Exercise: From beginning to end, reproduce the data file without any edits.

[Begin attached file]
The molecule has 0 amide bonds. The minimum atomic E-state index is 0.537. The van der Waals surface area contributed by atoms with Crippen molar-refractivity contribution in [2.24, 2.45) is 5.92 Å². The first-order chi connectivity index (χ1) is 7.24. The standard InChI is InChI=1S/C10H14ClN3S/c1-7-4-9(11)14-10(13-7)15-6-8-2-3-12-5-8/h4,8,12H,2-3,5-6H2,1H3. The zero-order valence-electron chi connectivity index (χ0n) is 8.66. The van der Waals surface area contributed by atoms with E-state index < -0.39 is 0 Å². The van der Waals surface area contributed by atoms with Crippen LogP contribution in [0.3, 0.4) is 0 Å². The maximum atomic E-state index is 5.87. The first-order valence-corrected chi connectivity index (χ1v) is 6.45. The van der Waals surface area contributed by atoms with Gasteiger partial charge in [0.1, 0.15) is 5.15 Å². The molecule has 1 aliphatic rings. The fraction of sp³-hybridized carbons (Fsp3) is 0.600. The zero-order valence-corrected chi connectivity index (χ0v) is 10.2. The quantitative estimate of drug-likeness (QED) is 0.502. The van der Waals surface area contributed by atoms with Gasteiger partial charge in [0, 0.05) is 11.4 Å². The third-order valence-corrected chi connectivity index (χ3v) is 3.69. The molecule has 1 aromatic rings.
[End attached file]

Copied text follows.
The molecule has 0 amide bonds. The minimum atomic E-state index is 0.537. The van der Waals surface area contributed by atoms with Crippen molar-refractivity contribution in [2.24, 2.45) is 5.92 Å². The first-order chi connectivity index (χ1) is 7.24. The standard InChI is InChI=1S/C10H14ClN3S/c1-7-4-9(11)14-10(13-7)15-6-8-2-3-12-5-8/h4,8,12H,2-3,5-6H2,1H3. The zero-order valence-electron chi connectivity index (χ0n) is 8.66. The van der Waals surface area contributed by atoms with E-state index < -0.39 is 0 Å². The van der Waals surface area contributed by atoms with Crippen LogP contribution in [0.3, 0.4) is 0 Å². The maximum atomic E-state index is 5.87. The first-order valence-corrected chi connectivity index (χ1v) is 6.45. The van der Waals surface area contributed by atoms with Gasteiger partial charge in [0.1, 0.15) is 5.15 Å². The molecule has 1 aliphatic rings. The fraction of sp³-hybridized carbons (Fsp3) is 0.600. The zero-order valence-corrected chi connectivity index (χ0v) is 10.2. The quantitative estimate of drug-likeness (QED) is 0.502. The van der Waals surface area contributed by atoms with Gasteiger partial charge in [0, 0.05) is 11.4 Å². The third-order valence-corrected chi connectivity index (χ3v) is 3.69. The molecule has 1 aromatic rings.